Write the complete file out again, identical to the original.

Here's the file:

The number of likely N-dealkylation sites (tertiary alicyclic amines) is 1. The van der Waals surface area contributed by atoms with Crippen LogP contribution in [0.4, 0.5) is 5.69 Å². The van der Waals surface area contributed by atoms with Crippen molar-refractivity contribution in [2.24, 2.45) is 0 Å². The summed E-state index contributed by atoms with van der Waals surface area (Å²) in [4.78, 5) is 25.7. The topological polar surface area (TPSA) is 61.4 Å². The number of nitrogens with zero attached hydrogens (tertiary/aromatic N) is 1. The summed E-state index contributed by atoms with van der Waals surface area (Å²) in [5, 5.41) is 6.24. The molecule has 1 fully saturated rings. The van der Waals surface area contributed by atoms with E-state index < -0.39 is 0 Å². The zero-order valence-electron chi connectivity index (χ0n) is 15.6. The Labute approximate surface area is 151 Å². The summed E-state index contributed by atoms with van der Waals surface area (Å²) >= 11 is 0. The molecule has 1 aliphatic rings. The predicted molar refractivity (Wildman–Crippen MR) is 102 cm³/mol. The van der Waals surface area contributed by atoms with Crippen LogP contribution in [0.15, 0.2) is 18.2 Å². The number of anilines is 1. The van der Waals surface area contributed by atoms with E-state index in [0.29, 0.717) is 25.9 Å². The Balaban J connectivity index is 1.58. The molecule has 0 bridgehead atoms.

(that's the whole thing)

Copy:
The number of likely N-dealkylation sites (tertiary alicyclic amines) is 1. The van der Waals surface area contributed by atoms with Crippen LogP contribution in [0.4, 0.5) is 5.69 Å². The van der Waals surface area contributed by atoms with Crippen molar-refractivity contribution in [2.24, 2.45) is 0 Å². The summed E-state index contributed by atoms with van der Waals surface area (Å²) in [4.78, 5) is 25.7. The topological polar surface area (TPSA) is 61.4 Å². The number of nitrogens with zero attached hydrogens (tertiary/aromatic N) is 1. The summed E-state index contributed by atoms with van der Waals surface area (Å²) in [5, 5.41) is 6.24. The molecule has 1 fully saturated rings. The van der Waals surface area contributed by atoms with E-state index < -0.39 is 0 Å². The zero-order valence-electron chi connectivity index (χ0n) is 15.6. The Labute approximate surface area is 151 Å². The summed E-state index contributed by atoms with van der Waals surface area (Å²) >= 11 is 0. The molecule has 1 aliphatic rings. The predicted molar refractivity (Wildman–Crippen MR) is 102 cm³/mol. The van der Waals surface area contributed by atoms with Crippen LogP contribution in [0.15, 0.2) is 18.2 Å². The number of anilines is 1. The van der Waals surface area contributed by atoms with E-state index in [0.29, 0.717) is 25.9 Å². The Balaban J connectivity index is 1.58. The molecule has 0 bridgehead atoms.